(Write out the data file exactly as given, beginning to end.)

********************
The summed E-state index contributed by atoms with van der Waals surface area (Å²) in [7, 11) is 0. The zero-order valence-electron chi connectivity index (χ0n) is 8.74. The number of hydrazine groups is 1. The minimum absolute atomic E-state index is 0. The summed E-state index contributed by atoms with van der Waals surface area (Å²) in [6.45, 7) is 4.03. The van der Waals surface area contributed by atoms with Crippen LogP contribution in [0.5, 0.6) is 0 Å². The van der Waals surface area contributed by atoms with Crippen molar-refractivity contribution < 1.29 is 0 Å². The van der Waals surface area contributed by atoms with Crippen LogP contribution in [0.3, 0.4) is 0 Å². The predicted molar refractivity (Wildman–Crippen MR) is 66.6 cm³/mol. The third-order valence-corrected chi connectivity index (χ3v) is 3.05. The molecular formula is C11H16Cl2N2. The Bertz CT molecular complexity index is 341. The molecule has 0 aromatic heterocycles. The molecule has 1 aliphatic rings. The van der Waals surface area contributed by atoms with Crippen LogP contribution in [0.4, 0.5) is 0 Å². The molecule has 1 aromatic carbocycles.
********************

The summed E-state index contributed by atoms with van der Waals surface area (Å²) in [7, 11) is 0. The zero-order valence-electron chi connectivity index (χ0n) is 8.74. The number of hydrazine groups is 1. The minimum absolute atomic E-state index is 0. The summed E-state index contributed by atoms with van der Waals surface area (Å²) in [6.45, 7) is 4.03. The van der Waals surface area contributed by atoms with Crippen LogP contribution in [0.5, 0.6) is 0 Å². The van der Waals surface area contributed by atoms with Crippen molar-refractivity contribution < 1.29 is 0 Å². The van der Waals surface area contributed by atoms with Crippen LogP contribution in [0.3, 0.4) is 0 Å². The predicted molar refractivity (Wildman–Crippen MR) is 66.6 cm³/mol. The third-order valence-corrected chi connectivity index (χ3v) is 3.05. The molecular formula is C11H16Cl2N2. The Bertz CT molecular complexity index is 341. The molecule has 0 aromatic heterocycles. The molecule has 1 aliphatic rings. The van der Waals surface area contributed by atoms with Crippen LogP contribution in [0.4, 0.5) is 0 Å². The molecule has 1 aromatic carbocycles.